AUGUSTA — The Maine Senate dismissed concerns of a conflict of interest and confirmed Darryl Brown on Tuesday as commissioner of the Department of Environmental Protection.

The Senate voted 29-6 to reject a motion to override Brown’s appointment.

Brown, 66, who has spent his career working for developers, will be the chief enforcer of Maine’s environmental laws. Gov. Paul LePage, who nominated Brown, swore him into office shortly after the Senate vote.

Six Democrats opposed the appointment, arguing that it would put the DEP under a “cloud of suspicion” because some decisions could affect Brown’s consulting company and clients, who include the developers of a gambling casino in Oxford.

But Brown’s supporters said he is qualified for the job and they are satisfied with his plan to give up day-to-day oversight of his company until it can be sold. Brown also said he will recuse himself from any permit applications that his company submits during that time.

Since the early 1970s, Brown has been the sole stockholder of Main-Land Development Consultants in Livermore Falls. The firm, which has 11 employees, offers site evaluation services for developers and does land use planning, such as laying out subdivisions.

Eight Senate Democrats voted in support of Brown’s appointment, disappointing some Democrats who had expected a bigger challenge to the nomination.

But Brown, of Livermore Falls, proved to be an effective lobbyist on his own behalf.

Before the vote, he met privately with numerous lawmakers. Legislators said he emphasized his ability to listen to other points of view before making decisions, and his commitment to enforcing environmental laws.

After the Senate vote, he said he was pleased that he received bipartisan support.

“That’s critical for me,” he said.

Opposition to Brown’s nomination was led by Sen. Justin Alfond, D-Portland, Sen. Philip Bartlett, D-Gorham, and Sen. Seth Goodall, D-Richmond.

Goodall said he would have supported Brown if he had put control of the company into a blind trust.

Bartlett said Brown’s pledge to recuse himself from any regulatory matter affecting his company does not address the appearance of a conflict of interest, because Brown will supervise DEP employees who will make decisions.

“I cannot go out on a limb and support someone to regulate themselves,” he said.

Alfond said Brown’s appointment puts DEP employees in a “precarious situation” because they will have the choice of enforcing regulations or “enhancing their boss’s bottom line.”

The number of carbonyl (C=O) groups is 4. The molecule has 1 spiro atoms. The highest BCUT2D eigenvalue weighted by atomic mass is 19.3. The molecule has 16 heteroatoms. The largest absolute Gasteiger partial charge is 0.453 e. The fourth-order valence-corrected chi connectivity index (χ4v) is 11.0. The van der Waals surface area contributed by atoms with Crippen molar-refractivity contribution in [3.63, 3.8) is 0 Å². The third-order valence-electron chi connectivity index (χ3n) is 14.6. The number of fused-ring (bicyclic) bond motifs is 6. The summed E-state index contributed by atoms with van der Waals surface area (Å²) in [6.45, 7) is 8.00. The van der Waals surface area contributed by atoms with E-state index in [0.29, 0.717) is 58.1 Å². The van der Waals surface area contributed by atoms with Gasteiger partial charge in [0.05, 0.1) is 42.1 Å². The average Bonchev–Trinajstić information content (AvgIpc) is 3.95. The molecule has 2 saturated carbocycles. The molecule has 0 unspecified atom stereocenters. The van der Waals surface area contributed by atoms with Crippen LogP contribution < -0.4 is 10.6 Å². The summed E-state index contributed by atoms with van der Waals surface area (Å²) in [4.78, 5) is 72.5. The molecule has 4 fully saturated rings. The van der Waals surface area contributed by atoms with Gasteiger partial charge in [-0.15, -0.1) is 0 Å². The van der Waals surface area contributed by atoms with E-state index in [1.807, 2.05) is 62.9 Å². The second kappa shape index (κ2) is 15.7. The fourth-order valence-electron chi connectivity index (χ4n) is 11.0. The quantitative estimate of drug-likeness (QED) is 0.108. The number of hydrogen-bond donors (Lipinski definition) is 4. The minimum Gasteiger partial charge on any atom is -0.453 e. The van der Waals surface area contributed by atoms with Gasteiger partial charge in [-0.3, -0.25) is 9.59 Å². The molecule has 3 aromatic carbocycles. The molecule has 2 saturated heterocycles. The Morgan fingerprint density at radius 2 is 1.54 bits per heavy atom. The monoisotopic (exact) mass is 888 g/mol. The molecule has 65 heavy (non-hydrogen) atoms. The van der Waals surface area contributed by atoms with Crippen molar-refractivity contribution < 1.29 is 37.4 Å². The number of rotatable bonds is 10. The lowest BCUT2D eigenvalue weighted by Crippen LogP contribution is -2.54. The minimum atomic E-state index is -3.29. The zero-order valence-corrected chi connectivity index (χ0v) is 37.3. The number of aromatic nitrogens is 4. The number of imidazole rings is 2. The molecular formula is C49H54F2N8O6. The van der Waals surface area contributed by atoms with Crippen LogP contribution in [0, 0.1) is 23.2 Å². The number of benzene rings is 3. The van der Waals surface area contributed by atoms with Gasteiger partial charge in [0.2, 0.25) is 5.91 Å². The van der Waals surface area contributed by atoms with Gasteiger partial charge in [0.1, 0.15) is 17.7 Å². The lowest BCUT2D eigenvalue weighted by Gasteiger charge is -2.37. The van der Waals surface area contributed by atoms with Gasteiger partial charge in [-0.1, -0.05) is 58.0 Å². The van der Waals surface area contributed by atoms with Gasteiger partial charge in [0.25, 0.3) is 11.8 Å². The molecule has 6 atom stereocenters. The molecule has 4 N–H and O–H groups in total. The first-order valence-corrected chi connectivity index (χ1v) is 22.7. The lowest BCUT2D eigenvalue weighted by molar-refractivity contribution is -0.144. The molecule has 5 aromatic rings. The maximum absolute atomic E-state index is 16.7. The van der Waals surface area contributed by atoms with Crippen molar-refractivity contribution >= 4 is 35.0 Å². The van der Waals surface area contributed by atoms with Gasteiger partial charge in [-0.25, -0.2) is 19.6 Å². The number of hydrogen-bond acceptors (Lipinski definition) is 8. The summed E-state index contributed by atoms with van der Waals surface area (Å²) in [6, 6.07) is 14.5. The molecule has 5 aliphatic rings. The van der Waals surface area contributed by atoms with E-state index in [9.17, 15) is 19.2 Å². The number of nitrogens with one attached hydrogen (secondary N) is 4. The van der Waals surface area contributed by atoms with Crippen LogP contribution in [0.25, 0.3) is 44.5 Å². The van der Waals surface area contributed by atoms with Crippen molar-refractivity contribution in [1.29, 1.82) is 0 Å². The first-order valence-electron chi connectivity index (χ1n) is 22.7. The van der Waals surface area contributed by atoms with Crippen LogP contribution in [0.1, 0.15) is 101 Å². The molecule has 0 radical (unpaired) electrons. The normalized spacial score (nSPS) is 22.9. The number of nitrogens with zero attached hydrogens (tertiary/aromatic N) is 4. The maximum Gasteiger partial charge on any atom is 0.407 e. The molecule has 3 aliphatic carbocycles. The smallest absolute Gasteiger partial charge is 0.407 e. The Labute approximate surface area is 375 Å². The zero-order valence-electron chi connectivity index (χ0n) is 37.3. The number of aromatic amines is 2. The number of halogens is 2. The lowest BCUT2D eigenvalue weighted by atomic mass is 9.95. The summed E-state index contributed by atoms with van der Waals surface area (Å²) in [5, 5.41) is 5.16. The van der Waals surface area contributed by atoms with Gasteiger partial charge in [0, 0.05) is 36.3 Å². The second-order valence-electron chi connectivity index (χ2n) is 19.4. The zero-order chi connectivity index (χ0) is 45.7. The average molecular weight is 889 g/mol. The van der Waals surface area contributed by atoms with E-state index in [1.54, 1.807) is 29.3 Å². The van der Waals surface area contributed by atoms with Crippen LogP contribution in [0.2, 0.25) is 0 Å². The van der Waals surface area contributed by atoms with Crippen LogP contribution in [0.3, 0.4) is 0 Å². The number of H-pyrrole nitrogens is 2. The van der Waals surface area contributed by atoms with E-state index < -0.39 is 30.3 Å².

“Today, I am sad to see there is a black cloud forming over the Department of Environmental Protection,” Alfond said.

Brown’s supporters described him as a man of integrity who has taken every reasonable step possible to distance himself from the company until it can be sold, including resigning as president and turning over the company’s leadership to a board of directors.

The fact that Brown has had extensive dealings with the DEP is a great opportunity for those who want to see a “change of direction” in the state’s regulatory procedures while still protecting the environment, said Sen. David Trahan, R-Waldoboro.

LePage has made regulatory reform the centerpiece of his administration. Brown has said the state’s regulators should be more business-friendly, and that the DEP has an “attitude problem” that he plans to fix.

Sen. Thomas Saviello, R-Wilton, said he has great expectations for Brown, and that Brown is making a financial sacrifice by leaving his company and working for the state.

His salary, as set by LePage, will be about $102,000 a year.

The state’s salary range for the job is $71,000 to $103,000, which Brown had said in earlier interviews would be a big pay cut.

Sen. Dick Woodbury, an independent from Yarmouth, said the department needs an effective manager and an inspirational leader who can redefine its culture while protecting the integrity of Maine’s natural environment.

He said Brown impressed him during his meeting.

“I found him thoughtful and perceptive and honest and gracious and open-minded,” he said.


MaineToday Media State House Writer Tom Bell can be contacted at 699-6261 or at: [email protected]


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